Rescued from the Nation: Anagarika Dharmapala and the Buddhist World by Steven Kemper, Chicago, 480 pp, £31.50, January 2015, ISBN 978 0 226 19907
Tamil: A Biography by David Shulman, Harvard, 416 pp, £25.00, September 2016, ISBN 978 0 674 05992 4
The Seasons of Trouble: Life amid the Ruins of Sri Lanka’s Civil War by Rohini Mohan, Verso, 368 pp, £16.99, October 2015, ISBN 978 1 78168 883 0
Independence was handed to Ceylon’s elite on a platter. ‘Think of Ceylon as a little bit of England,’ Oliver Ernest Goonetilleke, the first native governor-general, said. This was a point of pride. Don Stephen Senanayake, the country’s first prime minister, remarked: ‘There has been no rebellion in Ceylon, no non-cooperation movement and no fifth column. We were among the peoples who gave full collaboration while Britain was hard-pressed.’ After independence in 1948, Ceylon alone among the former colonies not only retained but promoted the monarchy: the Union Jack flew alongside the Ceylon flag; a new constitution was drafted by a former LSE professor, Ivor Jennings; Colombo debutantes were presented at Buckingham Palace; and, thanks to some genealogical ingenuity, George VI was recognised as the latest monarch in the ancient line of Kandyan kings. While the rest of the empire in Asia smouldered – in India there was Partition, in Malaya the Emergency, in Burma the civil war – Ceylon became Whitehall’s model for the transfer of colonial power. ‘There was no fight for that freedom which involved a fight for principles, policies and programmes,’ Solomon Ridgeway Bandaranaike, the anti-colonial head of state who took power in 1956, said when he reviewed the transition a decade later. ‘It just came overnight. We just woke up one day and were told: “You are a dominion now.”Continue reading →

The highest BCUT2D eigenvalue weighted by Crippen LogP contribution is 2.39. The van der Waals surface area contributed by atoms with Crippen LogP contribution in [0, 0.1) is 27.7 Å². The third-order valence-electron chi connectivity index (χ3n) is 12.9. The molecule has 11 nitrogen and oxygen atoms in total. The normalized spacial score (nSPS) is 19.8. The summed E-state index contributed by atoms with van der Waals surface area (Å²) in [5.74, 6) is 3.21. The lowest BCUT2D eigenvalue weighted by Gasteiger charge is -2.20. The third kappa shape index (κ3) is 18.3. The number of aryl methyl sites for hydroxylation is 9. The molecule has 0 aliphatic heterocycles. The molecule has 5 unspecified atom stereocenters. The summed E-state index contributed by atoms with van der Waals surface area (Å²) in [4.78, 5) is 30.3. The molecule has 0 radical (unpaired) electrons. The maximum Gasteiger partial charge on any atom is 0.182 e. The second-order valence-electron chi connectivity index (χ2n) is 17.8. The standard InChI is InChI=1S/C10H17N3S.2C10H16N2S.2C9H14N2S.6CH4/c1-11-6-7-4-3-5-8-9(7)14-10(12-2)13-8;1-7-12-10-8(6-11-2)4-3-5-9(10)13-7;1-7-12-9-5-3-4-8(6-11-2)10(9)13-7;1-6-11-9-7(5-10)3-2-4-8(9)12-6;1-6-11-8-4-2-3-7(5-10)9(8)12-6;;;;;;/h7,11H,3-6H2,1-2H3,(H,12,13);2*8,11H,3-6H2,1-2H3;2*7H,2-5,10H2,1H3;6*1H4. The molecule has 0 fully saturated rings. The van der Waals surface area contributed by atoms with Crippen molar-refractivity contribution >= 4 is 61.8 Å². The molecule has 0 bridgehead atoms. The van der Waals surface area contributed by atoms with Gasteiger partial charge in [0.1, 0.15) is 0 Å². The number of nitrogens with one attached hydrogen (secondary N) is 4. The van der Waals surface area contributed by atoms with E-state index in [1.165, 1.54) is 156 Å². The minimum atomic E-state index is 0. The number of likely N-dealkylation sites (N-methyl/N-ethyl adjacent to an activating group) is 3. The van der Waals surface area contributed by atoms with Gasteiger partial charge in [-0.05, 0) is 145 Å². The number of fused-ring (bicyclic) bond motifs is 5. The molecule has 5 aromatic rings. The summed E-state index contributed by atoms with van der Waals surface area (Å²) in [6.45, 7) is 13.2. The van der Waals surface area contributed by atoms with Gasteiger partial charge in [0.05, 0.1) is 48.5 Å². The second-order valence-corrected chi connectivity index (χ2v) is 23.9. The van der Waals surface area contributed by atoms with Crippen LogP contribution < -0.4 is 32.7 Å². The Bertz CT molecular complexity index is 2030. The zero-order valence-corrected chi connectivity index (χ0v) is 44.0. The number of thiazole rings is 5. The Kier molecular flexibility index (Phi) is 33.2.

Lasanda Kurukulasuriya, in Daily Mirror, 18 January 2017, where the title is”The US and AID: Sri Lanka’s dangerous liaison,”
Responding to my column of January 7, 2017 titled ‘US role in Sri Lanka’s institutional reform process – Assistance or Espionage?’ the Secretary General of Parliament wrote a Letter to the Editor regarding the agreement signed by Speaker Karu Jayasuriya in Washington DC in September. It said: “The said agreement does not relate to the SDGAP launched by USAID with DAI as its implementing partner” = Daily Mirror January 11, 2017, A12).
While the Parliament Secretary General’s letter clarifies that the House Democracy Partnership Agreement signed by Speaker Jayasuriya in Washington, and USAID’s SDGAP (Strengthening Democratic Governance and Accountability Project) are not one and the same, it also acknowledges that the SDGAP is in fact implemented by DAI.The Parliament Secretary General does not address the bone of contention here, which is that USAID’s contractor DAI (Development Alternatives Inc.) is a private US company alleged to be a CIA front. It is on record that Speaker Jayasuriya chaired the launch of the SDGAP in November.
Editorial in The ISLAND, 17 January 2017, entitled “Obama’s Swansong”… with highlighting bing the Editor Thuppahi’s work.
President Barack Obama has, towards the latter part of his second term, shown a tendency to get increasingly maudlin. Tears welled up in his eyes the other day while making his farewell speech. Last year, he refused to speak at his daughter Malia’s graduation lest he should get too emotional. In 2015, he was seen wiping away tears during a fascinating performance by Aretha Franklin, the Queen of Soul.